While many of us may prefer to never again see temperatures drop below zero like they did earlier this week across the country, the deep freeze is putting warm smiles on the faces of many entomologists.
That's because it may have been cold enough in some areas to freeze and kill some damaging invasive species of insects, including the tree-killing emerald ash borer.
Originally published on Fri January 10, 2014 12:52 pm
A 26-part series on genetically modified food was not Nathanael Johnson's idea. And he didn't realize it would take six months, either.
Last year, Johnson was hired as the new food writer for Grist, a website for environmental news and opinion. Grist's editor, Scott Rosenberg, was waiting with an assignment: Dig into the controversy over GMOs.
At the Australian Bat Clinic in Queensland, 15 baby flying foxes (bats) were lined up and ready to be fed Thursday. They were brought there to get out of the extreme heat, which has killed hundreds of thousands of bats.
During the Great Depression, President Franklin D. Roosevelt put hundreds of thousands of Americans to work in National Parks and forests in the Civilian Conservation Corps. President Obama's Secretary of the Interior wants to bring back that spirit, to create jobs and a new generation of conservationists.
But as NPR's Elizabeth Shogren reports, it's not the easiest thing to do in tight budget times.
A sperm whale entangled in a drift net. A report says commercial fisheries around the world kill or injure 650,000 mammals a year.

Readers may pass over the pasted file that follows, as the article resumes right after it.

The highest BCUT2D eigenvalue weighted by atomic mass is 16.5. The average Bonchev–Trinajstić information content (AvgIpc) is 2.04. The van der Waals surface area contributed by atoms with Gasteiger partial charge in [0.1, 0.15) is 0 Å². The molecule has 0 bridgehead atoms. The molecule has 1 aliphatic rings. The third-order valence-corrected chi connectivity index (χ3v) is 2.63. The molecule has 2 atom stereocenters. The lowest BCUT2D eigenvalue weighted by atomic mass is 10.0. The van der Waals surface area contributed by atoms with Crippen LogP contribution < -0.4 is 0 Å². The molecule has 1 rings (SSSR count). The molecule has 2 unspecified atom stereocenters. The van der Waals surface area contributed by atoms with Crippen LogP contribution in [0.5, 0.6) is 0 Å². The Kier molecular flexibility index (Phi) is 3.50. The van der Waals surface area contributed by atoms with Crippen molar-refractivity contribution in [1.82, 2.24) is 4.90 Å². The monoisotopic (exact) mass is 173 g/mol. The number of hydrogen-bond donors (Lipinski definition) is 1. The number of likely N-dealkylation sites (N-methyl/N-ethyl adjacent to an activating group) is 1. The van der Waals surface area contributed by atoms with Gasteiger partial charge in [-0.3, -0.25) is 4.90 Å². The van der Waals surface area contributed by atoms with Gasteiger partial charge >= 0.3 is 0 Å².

Credit Alberto Romero / Marine Photobank
A gill net about 300 feet long was found abandoned on a reef near Oahu, Hawaii. Many marine mammals end up caught in fishing gear like these large mesh nets that fishermen set on the seafloor or leave to float in the ocean.
Hundreds of thousands of marine mammals are injured or killed every year by fishermen around the world. And because most seafood in the U.S. is imported, that means our fish isn't as dolphin-friendly as you might expect.
Under pressure from conservation groups, federal regulators are preparing to tighten import standards to better protect marine mammals.
There was a time, more than 40 years ago, when U.S. fishermen killed millions of dolphins while fishing for tuna. After a public backlash, fishermen figured out how to minimize that so-called bycatch.
Imagine being on a quiet fishing trip and suddenly coming face-to-face with creatures who are huge and can leap out of the water. And, by the way, they reproduce in big numbers. They are Asian carp. They have already invaded parts of the Mississippi River and its tributaries. Now there are fears Asian carp could take over the Great Lakes. Researchers believe they know how to slow this invasion but it could be costly and it could take decades.
Britain's southwest coast is getting slammed by a winter storm, with high winds driving waves as high as 27 feet ashore in an unusual event that meteorologists say is likely linked to the bone-chilling "polar vortex" gripping much of the U.S.
European scientists were alarmed in 2008 when they discovered streams of methane bubbles erupting from the seafloor in Norway's high Arctic. This gas, which contributes to global warming, was apparently coming from methane ice on the seafloor. A follow-up study finds that methane bubble plumes at this location have probably been forming for a few thousand years, so they are not the result of human-induced climate change. But continued warming of ocean water can trigger more methane releases in the Arctic, with potentially serious consequences to the climate.